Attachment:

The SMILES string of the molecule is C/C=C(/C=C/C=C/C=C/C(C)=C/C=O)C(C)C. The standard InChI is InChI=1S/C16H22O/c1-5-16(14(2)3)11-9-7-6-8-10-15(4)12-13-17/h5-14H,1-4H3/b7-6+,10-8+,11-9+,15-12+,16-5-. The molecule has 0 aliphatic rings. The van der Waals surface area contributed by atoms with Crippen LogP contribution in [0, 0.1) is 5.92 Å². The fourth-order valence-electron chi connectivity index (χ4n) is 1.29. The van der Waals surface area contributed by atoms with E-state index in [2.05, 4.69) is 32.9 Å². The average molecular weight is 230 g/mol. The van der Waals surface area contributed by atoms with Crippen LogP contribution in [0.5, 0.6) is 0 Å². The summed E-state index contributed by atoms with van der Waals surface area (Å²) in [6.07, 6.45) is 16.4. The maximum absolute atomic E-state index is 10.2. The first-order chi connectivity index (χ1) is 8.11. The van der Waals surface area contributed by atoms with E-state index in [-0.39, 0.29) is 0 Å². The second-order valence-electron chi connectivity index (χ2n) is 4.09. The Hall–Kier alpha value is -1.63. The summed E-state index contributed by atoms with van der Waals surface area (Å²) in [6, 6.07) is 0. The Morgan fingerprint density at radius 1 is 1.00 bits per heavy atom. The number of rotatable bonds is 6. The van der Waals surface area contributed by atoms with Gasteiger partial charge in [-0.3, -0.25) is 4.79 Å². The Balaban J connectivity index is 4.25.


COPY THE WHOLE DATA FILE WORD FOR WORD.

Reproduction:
The SMILES string of the molecule is C/C=C(/C=C/C=C/C=C/C(C)=C/C=O)C(C)C. The standard InChI is InChI=1S/C16H22O/c1-5-16(14(2)3)11-9-7-6-8-10-15(4)12-13-17/h5-14H,1-4H3/b7-6+,10-8+,11-9+,15-12+,16-5-. The molecule has 0 aliphatic rings. The van der Waals surface area contributed by atoms with Crippen LogP contribution in [0, 0.1) is 5.92 Å². The fourth-order valence-electron chi connectivity index (χ4n) is 1.29. The van der Waals surface area contributed by atoms with E-state index in [2.05, 4.69) is 32.9 Å². The average molecular weight is 230 g/mol. The van der Waals surface area contributed by atoms with Crippen LogP contribution in [0.5, 0.6) is 0 Å². The summed E-state index contributed by atoms with van der Waals surface area (Å²) in [6.07, 6.45) is 16.4. The maximum absolute atomic E-state index is 10.2. The first-order chi connectivity index (χ1) is 8.11. The van der Waals surface area contributed by atoms with E-state index in [-0.39, 0.29) is 0 Å². The second-order valence-electron chi connectivity index (χ2n) is 4.09. The Hall–Kier alpha value is -1.63. The summed E-state index contributed by atoms with van der Waals surface area (Å²) in [6, 6.07) is 0. The Morgan fingerprint density at radius 1 is 1.00 bits per heavy atom. The number of rotatable bonds is 6. The van der Waals surface area contributed by atoms with Gasteiger partial charge in [-0.3, -0.25) is 4.79 Å². The Balaban J connectivity index is 4.25.